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Getting Payback

9. A Jilted Ex Puts Nude Photos of You, With Your Name, on an Amateur Porn Site
Sadly, posting nude photos is not a crime—unless they were stolen or “impersonated,” meaning the photos have your name and someone else’s body, says Diana Adams, a sexual-civil-rights attorney. If this is the case, call your local precinct. To get the photos taken down, find out your ex’s Internet-service provider, as well as the Website’s hosting company and domain registrant by going to whois .net. Call the contact numbers for all three and say, “The images were obtained without my knowledge or consent, are being used in bad faith, and this is a violation of federal copyright law.” (For future reference, all risqué pics should be shot with your own camera, so you can claim copyright.) Ben Butler, director of network abuse for GoDaddy .com, responds to 30 women with unwanted photos each week, and takes them down if they break federal copyright rule. If all fails, you can sue your ex—your chances are best if the photos are particularly lewd and accompanied by your name and contact information. The rub: Lawyers, jury, and judge will study the pics to evaluate exactly how embarrassing they are.

Hassle Log
Calls to companies: 3 hrs.
Suing: 8 hrs.
Total: 11 hrs.

Worth the effort?
Oh yeah. Ensures that future romantic partners (or co-workers) won’t stumble on naked photos of you, and serves your ex with a whopping legal bill.

10. A Driver Hits You as You Cross the Street
In addition to filing a police report, immediately initiate a three-part insurance claim. The first claim goes to the driver’s insurance company (his policy may well be canceled, but it’s worth a try). Next, file with your own auto-insurance carrier—since New York is a no-fault state, your insurer must cover medical bills and lost wages if your first claim fails. If neither you nor anyone else under your roof—including spouses, parents, or roommates—owns a car, file a third claim within 180 days of the accident with New York’s Motor Vehicle Accident Indemnification Corporation (, which will cover doctor’s fees and lost earnings should none of your other claims pay. You may qualify for up to $25,000 for pain and suffering.

Hassle Log
Filing police report: 5 mins. to a couple of hrs.
Filing claim No. 1 (hitter’s insurance): 1 hr.
Filing claim No. 2 (your insurance): 1 hr.
Filing claim No. 3 (MVAIC): 5 mins.
Wait for settlement: 30 days to 2 or more yrs.
Total: A month at best, though insurance companies can push the wait to years.

Worth the effort?
Yes, absolutely. There’s no reason that you should suffer financially as well as physically.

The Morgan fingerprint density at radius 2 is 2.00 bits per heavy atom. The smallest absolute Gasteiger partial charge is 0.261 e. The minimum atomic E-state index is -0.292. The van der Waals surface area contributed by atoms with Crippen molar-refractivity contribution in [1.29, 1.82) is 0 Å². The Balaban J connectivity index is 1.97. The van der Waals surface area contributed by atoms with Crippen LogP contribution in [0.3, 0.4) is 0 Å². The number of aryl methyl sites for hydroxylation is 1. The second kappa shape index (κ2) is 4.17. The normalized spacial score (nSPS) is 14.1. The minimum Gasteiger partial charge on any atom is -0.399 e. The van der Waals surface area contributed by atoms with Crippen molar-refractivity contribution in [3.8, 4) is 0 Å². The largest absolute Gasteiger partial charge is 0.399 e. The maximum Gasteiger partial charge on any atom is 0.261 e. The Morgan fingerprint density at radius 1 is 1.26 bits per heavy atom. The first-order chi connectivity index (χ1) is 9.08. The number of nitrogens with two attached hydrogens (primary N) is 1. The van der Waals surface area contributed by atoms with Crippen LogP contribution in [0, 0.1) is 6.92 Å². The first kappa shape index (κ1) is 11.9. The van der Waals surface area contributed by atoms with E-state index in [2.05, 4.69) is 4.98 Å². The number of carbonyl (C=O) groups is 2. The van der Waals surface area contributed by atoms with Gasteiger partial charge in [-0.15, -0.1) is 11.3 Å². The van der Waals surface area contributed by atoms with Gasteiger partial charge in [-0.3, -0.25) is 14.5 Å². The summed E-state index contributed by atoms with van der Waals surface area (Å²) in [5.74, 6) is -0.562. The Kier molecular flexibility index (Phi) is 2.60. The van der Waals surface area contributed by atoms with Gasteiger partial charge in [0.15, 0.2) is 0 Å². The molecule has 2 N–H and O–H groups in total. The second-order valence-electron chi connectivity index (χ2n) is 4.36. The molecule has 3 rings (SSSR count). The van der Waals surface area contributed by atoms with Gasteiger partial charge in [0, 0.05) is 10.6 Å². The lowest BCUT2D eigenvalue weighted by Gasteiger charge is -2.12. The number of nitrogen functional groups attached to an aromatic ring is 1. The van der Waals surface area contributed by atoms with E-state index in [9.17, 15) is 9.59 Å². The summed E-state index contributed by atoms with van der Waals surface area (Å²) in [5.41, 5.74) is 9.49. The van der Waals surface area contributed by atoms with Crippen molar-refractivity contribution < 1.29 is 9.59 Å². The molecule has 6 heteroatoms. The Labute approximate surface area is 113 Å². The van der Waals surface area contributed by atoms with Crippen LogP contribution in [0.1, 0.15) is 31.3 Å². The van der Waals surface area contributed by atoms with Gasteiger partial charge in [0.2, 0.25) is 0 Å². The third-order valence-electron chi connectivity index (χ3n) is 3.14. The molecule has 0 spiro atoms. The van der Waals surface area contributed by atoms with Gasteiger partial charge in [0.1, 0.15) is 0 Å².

11. Refrigerator Deliverymen Tear up Your Hallways
Stand in front of the door if you have to, but don’t let those guys leave. Get their manager on the phone and have the lead deliveryman speak to him as well, so there’s no confusion over what exactly happened. (Also note the collateral damage on the paperwork you sign.) Any good company should make repairs, says Tyrone Boone of Room & Board, a home-furnishings company. Or it will reimburse you for the cost of fixing the walls. If the store drags its feet or offers a paltry sum, cite the city’s Consumer Protection Law (specifically section 5-50). The threat of being reported should faze the store, but if not, file a complaint with the Department of Consumer Affairs by calling 311.

Hassle Log
Call to the store: 20 mins.
Waiting for reimbursement: 1 wk., if company is reputable; wks. or mos. if not.
Call to DCA: 15 mins.
Total: A few wks. min.

Worth the effort?
If the damage is extensive, yes. A new paint job can run into the hundreds. But for a few nicks and scratches, probably not.

12. Your Landlord Won’t Refund Your Security Deposit
Send biweekly letters to your landlord and save any written or voice-mail responses. After a few months, show up at her office and ask for proof of any damage and repair costs. When no proof materializes, haul her to small-claims court, suing for your deposit plus interest, up to $5,000 (you don’t need a lawyer). Print out the forms at, and drop them at your local court along with the $20 filing fee. If your landlord’s a no-show at the ensuing court date, the judge will likely rule against her. If other tenants are having similar rent or deposit problems, contact the Consumer Fraud and Protection Bureau of the Attorney General’s Office (800-771-7755) and file a complaint, which could result in a much larger individual potential payout.

Hassle Log
Bi-weekly letters to your landlord: 2 hrs.
Personal visit to landlord: 1 hr.
Filling out small- claims-court forms: 1 hr.
Small-claims- court hearing: 30 mins.
Total: 4.5 hrs.

Worth the effort?
Yes. You may only recoup your original deposit, but you’ll have won one for renters everywhere.